Lac Des Allemands Statistics & Helpful Links

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Lake Type: Natural Freshwater Lake, Not Dammed

Surface Area: 12,000 acres

Average Depth: 5 feet

Maximum Depth: 10 feet

Trophic State: Eutrophic

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Trophic State | LakeLubbers

Trophic State measures the level of algae and nutrients in a lake.

An oligotrophic lake is very clear (blue in color) and does not support much plant or fish life. A hyper-oligotrophic lake is the clearest of all lakes, and is nearly devoid of plants and fish.

A mesotrophic lake is slightly green and supports a moderate degree of plant and fish life. A lake's most desired trophic state is generally this mid-point - the mesotrophic state.

A eutrophic lake is somewhat murky and supports a large amount of plant and fish life. A hypereutrophic lake is clouded with algae, plant life, and fish life. A eutrophic or hyper-eutrophic lake can be difficult to navigate by boat - and is often an unpleasant place to swim.

The use of phosphorus-rich and nitrogen-rich fertilizer on lawns and golf courses surrounding a lake can cause it to become eutrophic or hypereutrophic.


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Catchment or Drainage Area | LakeLubbers

This is the surrounding area that drains into a lake, including land, rivers and their tributaries. This is also known as the lake's "catchment basin".

Small lakes at the highest peaks of mountains have small drainage areas. The world's oceans have the largest drainage areas.


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Lake-Area Population | LakeLubbers

This is the estimated number of people who live in a house with a view of a lake, plus those who self-describe the lake as their home, for example: "I live at Smith Mountain Lake."


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Water Residence Time | LakeLubbers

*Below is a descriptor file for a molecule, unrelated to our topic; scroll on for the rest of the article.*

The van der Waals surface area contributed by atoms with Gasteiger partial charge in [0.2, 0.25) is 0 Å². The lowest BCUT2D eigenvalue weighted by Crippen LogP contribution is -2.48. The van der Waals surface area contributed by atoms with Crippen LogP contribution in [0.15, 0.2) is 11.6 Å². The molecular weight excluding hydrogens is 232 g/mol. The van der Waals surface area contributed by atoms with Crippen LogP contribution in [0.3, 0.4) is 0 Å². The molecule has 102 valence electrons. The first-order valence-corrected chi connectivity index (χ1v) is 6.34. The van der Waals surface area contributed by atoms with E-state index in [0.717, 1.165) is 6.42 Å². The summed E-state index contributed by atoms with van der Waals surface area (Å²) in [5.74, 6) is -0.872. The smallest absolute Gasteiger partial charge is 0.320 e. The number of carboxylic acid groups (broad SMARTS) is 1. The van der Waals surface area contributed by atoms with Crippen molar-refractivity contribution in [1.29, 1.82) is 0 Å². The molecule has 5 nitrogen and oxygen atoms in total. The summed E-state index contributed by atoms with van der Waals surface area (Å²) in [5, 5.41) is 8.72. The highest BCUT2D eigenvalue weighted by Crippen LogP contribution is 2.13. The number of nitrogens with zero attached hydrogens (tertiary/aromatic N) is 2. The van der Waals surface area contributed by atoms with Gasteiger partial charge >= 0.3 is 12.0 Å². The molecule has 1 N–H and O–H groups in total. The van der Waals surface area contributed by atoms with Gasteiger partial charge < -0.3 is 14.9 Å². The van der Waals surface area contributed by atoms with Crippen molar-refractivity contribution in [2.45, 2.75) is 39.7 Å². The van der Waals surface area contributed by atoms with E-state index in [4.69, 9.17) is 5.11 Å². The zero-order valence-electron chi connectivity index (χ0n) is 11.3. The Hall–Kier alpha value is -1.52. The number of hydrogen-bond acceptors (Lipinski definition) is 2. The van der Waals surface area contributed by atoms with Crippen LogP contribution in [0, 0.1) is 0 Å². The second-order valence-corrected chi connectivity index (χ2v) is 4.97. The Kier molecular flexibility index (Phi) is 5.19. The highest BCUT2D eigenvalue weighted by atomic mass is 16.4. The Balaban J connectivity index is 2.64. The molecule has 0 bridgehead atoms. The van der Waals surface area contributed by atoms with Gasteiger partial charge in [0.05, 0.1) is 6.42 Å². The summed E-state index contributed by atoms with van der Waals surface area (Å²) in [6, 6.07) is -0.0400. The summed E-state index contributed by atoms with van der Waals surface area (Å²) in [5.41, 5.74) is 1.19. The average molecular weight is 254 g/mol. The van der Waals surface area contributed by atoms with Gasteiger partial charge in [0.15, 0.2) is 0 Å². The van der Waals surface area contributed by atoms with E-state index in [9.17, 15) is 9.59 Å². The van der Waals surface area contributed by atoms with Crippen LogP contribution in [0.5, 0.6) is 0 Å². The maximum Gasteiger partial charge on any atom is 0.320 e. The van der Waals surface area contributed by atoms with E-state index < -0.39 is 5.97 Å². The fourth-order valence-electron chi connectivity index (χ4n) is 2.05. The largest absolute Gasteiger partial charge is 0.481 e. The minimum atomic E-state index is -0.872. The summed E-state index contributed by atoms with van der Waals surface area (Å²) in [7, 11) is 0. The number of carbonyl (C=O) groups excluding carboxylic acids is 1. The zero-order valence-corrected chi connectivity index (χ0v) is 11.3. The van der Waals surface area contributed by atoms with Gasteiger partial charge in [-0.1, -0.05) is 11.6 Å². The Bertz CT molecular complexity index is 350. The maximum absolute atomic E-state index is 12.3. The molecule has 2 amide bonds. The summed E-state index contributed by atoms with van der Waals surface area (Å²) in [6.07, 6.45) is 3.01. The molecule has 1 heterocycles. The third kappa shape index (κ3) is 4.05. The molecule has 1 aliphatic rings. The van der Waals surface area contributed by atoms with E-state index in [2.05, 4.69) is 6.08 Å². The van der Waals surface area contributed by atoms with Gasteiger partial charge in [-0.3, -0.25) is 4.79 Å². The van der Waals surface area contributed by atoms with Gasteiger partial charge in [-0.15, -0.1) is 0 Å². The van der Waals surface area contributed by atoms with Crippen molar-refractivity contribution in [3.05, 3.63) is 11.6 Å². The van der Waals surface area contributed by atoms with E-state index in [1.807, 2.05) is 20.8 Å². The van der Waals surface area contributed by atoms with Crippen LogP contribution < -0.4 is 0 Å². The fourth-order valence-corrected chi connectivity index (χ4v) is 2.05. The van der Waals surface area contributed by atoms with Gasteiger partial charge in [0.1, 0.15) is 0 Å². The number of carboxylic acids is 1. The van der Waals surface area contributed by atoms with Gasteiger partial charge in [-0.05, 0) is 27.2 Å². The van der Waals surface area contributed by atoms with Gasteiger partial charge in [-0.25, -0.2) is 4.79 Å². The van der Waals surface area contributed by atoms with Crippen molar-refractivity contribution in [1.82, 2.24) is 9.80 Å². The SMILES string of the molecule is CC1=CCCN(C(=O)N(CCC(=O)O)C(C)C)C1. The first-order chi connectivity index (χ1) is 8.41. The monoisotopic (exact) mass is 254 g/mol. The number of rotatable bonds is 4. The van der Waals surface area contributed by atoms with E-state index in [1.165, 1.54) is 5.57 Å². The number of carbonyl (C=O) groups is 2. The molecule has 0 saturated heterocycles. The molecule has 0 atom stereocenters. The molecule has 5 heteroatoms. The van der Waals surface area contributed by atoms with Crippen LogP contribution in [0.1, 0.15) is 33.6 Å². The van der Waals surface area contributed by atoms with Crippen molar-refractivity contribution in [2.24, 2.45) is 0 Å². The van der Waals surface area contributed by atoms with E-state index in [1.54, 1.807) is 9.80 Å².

This is the estimated time that it takes for an amount of water equal to the entire volume of a lake to flow out of - or evaporate from - the lake.

Residence Time can be as short as a few days for fast-flowing small lakes, and can exceed 100 years for slow-flowing large lakes.


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Completion Year | LakeLubbers

This is the year that a reservoir was first filled to the reservoir's normal elevation - or the year that a natural lake was first dammed. A large reservoir can take more than a year to fill after its dam is first closed.

The Grand Anicut in southern India is generally considered the world's oldest dam that still operates. Grand Anicut was constructed in the second century BC. It now impounds an irrigation network that includes roughly one million acres.

You can find many of the the world's newest reservoirs on LakeLubbers. Many of the world's oldest reservoirs appear on the last page of that list.


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Water Volume | LakeLubbers

This is the estimated volume of water that a lake contains -- measured at the lake's normal elevation. By this measure, the world's largest freshwater lake is Siberia's Lake Baikal.

You can find many of the the world's largest lakes (by water volume) on LakeLubbers.

Water Volume can be measured in acre-feet, in cubic miles, or in cubic kilometers. One acre-foot is the amount of water needed to cover one acre (43,560 square feet) to a depth of one foot. One cubic mile equals 3,379,200 acre-feet. One cubic kilometer equals 810,713 acre-feet.

1 acre-foot is equal to 325,851 US gallons. Siberia's Lake Baikal contains about 6,276,367,740,000,000 gallons of freshwater - nearly 1 million gallons for every living person on earth.

The other - and more widely used - measure of a lake's size is the lake's surface acreage. By that measure, the world's largest freshwater lake is North America's Lake Superior.


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Maximum Depth | LakeLubbers

This is the estimated greatest depth of the water in a lake -- measured at the lake's normal elevation. The world's deepest lake is Siberia's Lake Baikal; that lake's maximum depth is estimated at 5,314 feet.

You can find many of the the world's deepest lakes on LakeLubbers. If you select the last page of that list, you will find the (maximum depth of) the shallowest lakes in our database.


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Average Depth | LakeLubbers

This is the estimated average depth of the water in a lake -- measured at the lake's normal elevation. If the water volume and surface area of a lake are known, an estimate of the lake's average depth can be calculated:

Water volume ÷ Surface Area = Average Depth

Example: 1,000,000 acre-feet ÷ 20,000 acres = 50 feet average depth


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Maximum Elevation | LakeLubbers